Meanwhile HMS Amazon and Cossack arrived at the scene and engaged the Germans. The Amazon was soon forced to retire, badly damaged. Later on, the HMS Viking’s division clashed with the German coastal TBs returning to Zeebruge. In the short engagement, HMS Mohawk suffered several hits. Last attempt to intercept them was to dispatch the Dunkirk Division, but they failed to made contact. This first battle arbruptly placed Zeebruge in the top of the hit list for the Royal Navy. The flotilla there would later intervene in another large action and minor raids, until the Royal Navy sold all accounts in the famous raid on Zeebruge in 1918, shutting it for good in 1918.
April 1917 Dover action
The now threatened Dover strait commanded the southern Atlantic passage for the German Navy, which had few other alternatives: Going through the Arctic Circle, only in the summer, or between Iceland and Scotland, under the nose of the Grand Fleet anchored at Scapa Flow. The particular scheme was repeated again wit the KMS Bismarck raid in 1941. A rather close barrage of minefields comprised a few passages known only to the allies closed the strait. In order to clear it, the Hochseeflotte could have sent minesweepers on the spot, but under heavy cover by destroyers. The Flemish and Belgian coasts being under German occupation, the naval base of Zeebruge was turned into a major military asset, a lair of submersibles and torpedo boats bound to harass allied traffic. Numerous skirmishes took place between Franco-British and German units in the Channel, and in particular in the Dover Strait, which was to undergo a serie of increasingly severe skirmishes and a fully fledged naval battle in April 1917.
HMS Broke, destroyer leader
Night Action compared forces
The most important of all these actions took place during the night of 20 to 21 April, 1917. The day before, two groups of six Hochseeflotte destroyers were sailing from the fortifications of Dover to catch British patrollers. Shortly before midnight, the two groups split, one of them shelling Calais and the other Dover. The Admiralty, quickly notified, contacted two destroyers leaders on patrol nearby, HMS Broke and HMS Swift. At dawn, they spotted the 6 German destroyers near the infamous Goodwin’s banks and opened fire. On paper the Germans had the advantage with 6 destroyers against 2 on the Royal Navy, but the HMS Broke was a recent destroyer leader, among the most powerful in the world and the HMS Swift, a famous pet project of Jackie Fisher, whiwh held the title of the largest destroyer worldwide, having almost the rank of a light cruiser. On the other side, German destroyers were only glorified torpedo boats with wet bridges, small profile and armament. The German Admiralty’s most powerful destroyers were initially requisitionned Russian orders and of the large “Novik” superclass ships, and a couple of large destroyers only appeared at the end of the war (like the S113). See the German destroyers WW1 page for more.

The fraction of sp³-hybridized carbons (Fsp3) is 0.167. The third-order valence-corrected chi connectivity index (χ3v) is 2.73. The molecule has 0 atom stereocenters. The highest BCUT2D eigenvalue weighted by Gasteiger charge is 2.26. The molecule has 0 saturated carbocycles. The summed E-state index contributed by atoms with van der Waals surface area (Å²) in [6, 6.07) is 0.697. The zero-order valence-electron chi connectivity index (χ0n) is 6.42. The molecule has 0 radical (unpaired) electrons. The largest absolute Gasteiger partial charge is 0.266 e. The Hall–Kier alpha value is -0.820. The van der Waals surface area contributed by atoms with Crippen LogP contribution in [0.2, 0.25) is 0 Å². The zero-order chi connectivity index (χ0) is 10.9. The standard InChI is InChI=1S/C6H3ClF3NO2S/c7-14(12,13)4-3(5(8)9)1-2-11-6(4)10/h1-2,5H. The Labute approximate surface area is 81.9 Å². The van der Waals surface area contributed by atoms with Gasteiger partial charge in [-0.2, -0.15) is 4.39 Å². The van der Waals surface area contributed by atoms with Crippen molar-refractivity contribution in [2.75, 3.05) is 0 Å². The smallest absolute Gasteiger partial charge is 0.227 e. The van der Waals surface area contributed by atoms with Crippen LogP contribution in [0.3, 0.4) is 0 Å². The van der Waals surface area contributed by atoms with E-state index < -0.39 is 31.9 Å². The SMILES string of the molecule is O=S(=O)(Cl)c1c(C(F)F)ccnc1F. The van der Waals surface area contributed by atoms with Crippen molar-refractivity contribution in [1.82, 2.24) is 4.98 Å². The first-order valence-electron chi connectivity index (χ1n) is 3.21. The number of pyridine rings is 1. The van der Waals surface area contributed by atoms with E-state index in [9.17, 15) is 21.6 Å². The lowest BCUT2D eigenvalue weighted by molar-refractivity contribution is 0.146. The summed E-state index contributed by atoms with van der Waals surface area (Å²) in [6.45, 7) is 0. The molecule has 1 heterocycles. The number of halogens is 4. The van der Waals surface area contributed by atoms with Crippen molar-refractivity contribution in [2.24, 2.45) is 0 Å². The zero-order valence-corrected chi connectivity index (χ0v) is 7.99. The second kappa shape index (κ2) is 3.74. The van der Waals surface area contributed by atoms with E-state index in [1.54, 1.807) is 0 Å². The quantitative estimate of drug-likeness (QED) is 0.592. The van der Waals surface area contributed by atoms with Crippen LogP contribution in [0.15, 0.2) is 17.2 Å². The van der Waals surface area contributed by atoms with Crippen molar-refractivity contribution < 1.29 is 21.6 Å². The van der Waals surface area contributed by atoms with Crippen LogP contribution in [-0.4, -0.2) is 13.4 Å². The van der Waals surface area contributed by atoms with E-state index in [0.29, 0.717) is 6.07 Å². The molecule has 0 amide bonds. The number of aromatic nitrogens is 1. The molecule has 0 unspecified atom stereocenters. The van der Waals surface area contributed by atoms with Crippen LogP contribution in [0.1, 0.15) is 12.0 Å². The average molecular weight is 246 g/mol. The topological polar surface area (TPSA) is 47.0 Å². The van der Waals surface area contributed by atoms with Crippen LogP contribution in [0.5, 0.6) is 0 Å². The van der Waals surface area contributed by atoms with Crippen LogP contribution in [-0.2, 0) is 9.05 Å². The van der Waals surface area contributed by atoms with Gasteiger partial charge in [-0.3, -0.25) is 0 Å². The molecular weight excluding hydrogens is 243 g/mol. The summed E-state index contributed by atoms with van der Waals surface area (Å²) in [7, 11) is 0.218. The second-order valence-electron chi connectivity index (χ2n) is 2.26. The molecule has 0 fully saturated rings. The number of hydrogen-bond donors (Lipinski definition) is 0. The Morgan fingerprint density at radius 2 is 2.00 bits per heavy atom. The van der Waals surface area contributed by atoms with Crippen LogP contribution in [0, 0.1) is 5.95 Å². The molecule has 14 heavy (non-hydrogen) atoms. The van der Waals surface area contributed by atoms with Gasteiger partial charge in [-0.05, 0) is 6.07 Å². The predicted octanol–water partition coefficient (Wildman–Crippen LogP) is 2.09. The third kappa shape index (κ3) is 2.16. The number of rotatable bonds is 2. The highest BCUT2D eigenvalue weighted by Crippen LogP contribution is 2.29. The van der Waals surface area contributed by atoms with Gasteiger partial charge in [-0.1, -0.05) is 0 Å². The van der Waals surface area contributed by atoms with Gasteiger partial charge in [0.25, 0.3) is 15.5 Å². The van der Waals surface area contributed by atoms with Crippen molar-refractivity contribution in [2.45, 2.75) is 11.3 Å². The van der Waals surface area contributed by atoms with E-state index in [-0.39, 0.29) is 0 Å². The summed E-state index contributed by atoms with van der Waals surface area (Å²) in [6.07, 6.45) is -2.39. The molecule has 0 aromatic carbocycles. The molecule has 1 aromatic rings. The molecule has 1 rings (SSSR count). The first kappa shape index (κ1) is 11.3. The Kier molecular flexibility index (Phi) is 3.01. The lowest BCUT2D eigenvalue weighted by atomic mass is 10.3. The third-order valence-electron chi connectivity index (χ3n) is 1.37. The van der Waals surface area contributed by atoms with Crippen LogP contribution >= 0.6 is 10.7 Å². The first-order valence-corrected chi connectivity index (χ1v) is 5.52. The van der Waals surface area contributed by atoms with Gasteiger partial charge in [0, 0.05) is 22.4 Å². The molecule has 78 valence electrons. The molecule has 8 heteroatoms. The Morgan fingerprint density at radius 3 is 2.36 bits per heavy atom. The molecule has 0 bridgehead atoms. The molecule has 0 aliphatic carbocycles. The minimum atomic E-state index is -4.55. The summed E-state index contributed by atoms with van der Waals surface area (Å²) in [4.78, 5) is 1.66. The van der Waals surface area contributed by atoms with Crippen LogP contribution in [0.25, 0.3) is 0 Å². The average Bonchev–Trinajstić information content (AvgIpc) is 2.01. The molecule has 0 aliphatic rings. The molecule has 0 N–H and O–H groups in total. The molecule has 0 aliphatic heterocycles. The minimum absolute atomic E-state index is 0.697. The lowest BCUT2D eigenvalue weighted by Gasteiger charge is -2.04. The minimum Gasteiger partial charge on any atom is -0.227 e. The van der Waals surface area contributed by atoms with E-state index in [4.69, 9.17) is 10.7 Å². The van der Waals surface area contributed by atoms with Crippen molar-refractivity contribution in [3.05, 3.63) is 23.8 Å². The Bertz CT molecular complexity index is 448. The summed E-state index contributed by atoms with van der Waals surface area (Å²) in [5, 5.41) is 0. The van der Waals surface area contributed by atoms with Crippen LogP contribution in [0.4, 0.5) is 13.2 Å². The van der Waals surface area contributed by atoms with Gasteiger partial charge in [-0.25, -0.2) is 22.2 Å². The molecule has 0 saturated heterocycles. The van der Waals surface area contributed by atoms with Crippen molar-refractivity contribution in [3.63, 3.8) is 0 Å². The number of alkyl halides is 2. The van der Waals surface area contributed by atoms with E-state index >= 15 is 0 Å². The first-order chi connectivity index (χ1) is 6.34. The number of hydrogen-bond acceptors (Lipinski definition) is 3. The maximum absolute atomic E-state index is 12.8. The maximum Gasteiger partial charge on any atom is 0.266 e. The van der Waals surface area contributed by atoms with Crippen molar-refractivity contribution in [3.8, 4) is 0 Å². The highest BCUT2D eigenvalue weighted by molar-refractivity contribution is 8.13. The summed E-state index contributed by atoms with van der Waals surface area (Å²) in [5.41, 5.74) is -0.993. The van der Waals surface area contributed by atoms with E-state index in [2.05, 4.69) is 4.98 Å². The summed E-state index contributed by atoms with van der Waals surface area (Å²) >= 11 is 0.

HMS Swift (1907)
During the gunfire that was conducted at very short range because of the lack of visibility, and rather confused, two British ships concentrated their fire on the G85, and the HMS Swift finally gave the coup de grace by torpedo, while the HMS Broke rammed the G42, already damaged by the British heavy fire, the schock being so violent that her bow remained stuck in the hull of the German destroyer. A feat reminiscent of the ancient triremes. What followed only happened during the sailing era of Nelson: Sailors of both sides recovered all the weapons on board and a general shootout began. The Broke had the advantage of her more important crew (197 vs 87), whereas trimmers were busy to force the power of the machines so that the ship could disengage. This was finally done around 2 o’clock in the morning, but releasing it revealed the massive gap in the hull of the G42 which sank quickly. The other four German destroyers fled, slightly damaged, joining the 6 others, and taking the direction of the coast.
The general shootout between the two destroyers
G85 at sea
HMS Broke sailed back with a twisted bow which let tons of water gushing in the front compartments and so she was ploughing heavily. She was towed by the more powerful HMS Swift to port. She would serve until 1920 but her career lasted in the Chilean fleet for many more years. This naval battle had however no serious consequences on the continuation of operations: The Germans raided the coast again, to which a large array of brand new monitors were built, shelling relentlessely Belgian ports. Only the daring and famous Zeebrugge raid decided to finish once and for all this large German base far too close for comfort. A raid which equal St Nazaire (1942) in its scope with its cortege of drama and heroism (Will be treated soon).
HMS Broke bow after the battle of Jutland
Illustration of HMS Swift
Read More, sources
Destroyer Battles: Epics of Naval Close Combat
Conway’s all the world’s fighting ships 1906-1921